But let’s go by parts. You don’t get to 1000 qubits without first getting to 100 qubits. Classical computers can simulate similar results from quantum circuits to some extent, but each additional qubit doubles the complexity of this task. With 127 qubits, Eagle takes us beyond territory accessible to classic computers. By 2025, IBM will not only increase the number of qubits in single processors, it will successfully connect the processors, creating systems with tens of thousands of qubits over the next few years.
The value of the ecosystem
The challenge of quantum computing is too big for anyone. As quantum moves from the lab to the real world, ecosystems are forming to support collaborative innovation and open source development. Potential ecosystems likely include a quantum computing technology partner, quantum computing developers, and academic partners.
“IBM believes collaboration accelerates discovery, which is why we partner with customers, academic institutions, startups and developers to drive quantum computing forward. Today, the IBM Quantum team and customers are researching and exploring how quantum computing will help a variety of industries and disciplines,” explains Ana Paula Appel, Client Engineering Senior Data Scientist and IBM Latin America Quantum Ambassador.
For example, the IBM Quantum Network has more than 190 customers globally, including ExxonMobil, HSBC, LG Electronics, Mercedes-Benz and other Fortune 500 companies, startups, academic institutions and research labs that work with IBM Quantum technology to advance the quantum computing and explore practical applications.
Furthermore, developer communities – not just traditional developers but also chemists, electrical engineers and mathematicians – are training today to apply quantum concepts as they prepare for tomorrow. In this regard, it is possible to mention, for example, Qiskit, an open source community around the software development kit to build tools and code development libraries necessary for quantum developers. The community also provides skills development and education opportunities for thousands of quantum computing students around the world, including Brazil.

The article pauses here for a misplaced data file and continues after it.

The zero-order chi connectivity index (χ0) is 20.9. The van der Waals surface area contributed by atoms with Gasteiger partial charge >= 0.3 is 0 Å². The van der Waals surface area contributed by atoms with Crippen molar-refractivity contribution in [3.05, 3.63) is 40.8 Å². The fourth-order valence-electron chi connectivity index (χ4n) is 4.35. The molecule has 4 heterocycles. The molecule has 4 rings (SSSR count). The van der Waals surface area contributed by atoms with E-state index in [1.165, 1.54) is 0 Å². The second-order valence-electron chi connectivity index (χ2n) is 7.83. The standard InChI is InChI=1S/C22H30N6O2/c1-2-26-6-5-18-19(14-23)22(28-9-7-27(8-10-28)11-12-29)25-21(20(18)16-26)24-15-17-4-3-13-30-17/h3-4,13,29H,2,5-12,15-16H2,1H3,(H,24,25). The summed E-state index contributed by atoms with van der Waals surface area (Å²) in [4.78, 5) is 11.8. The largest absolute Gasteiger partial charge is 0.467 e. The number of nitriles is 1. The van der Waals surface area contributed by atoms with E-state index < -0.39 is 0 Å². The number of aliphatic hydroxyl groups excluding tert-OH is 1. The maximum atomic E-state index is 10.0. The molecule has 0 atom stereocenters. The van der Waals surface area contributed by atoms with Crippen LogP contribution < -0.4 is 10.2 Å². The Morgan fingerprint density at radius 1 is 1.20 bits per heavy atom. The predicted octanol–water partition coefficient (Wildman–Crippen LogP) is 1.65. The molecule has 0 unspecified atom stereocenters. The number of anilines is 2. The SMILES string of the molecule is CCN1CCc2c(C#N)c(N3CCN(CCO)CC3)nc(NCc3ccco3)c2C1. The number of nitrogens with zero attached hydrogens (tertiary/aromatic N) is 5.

It’s really exciting to see how quantum technology is evolving. In the financial sector, for example, HSBC is working with IBM to accelerate the readiness of quantum computing. The institution foresees the application of quantum resources to priorities such as pricing and portfolio optimization, sustainability, risk and fraud. The bank will also empower the ecosystem in quantum technology through in-house training programs, as well as actively recruiting quantum computing research scientists to build dedicated capacity within its innovation team.
There is no doubt that there will be more advances in hardware and software. Appel provides more details on the IBM Quantum roadmap:
“Our goal is to build quantum supercomputers that will incorporate quantum processors, classical processors, quantum communication networks and classical networks, all working together to completely transform the way we compute. To do that, we need to solve the challenge of scaling quantum processors, develop a runtime environment to deliver quantum computations with greater speed and quality, and introduce a serverless programming model to allow quantum and classical processors to work together without conflict.”
One thing is clear: the end of the Quantum Decade will be nothing like the beginning. We will work with quantum processors with thousands of qubits; we will have an entire workforce with years of quantum experience and companies will have seen the quantum payoff.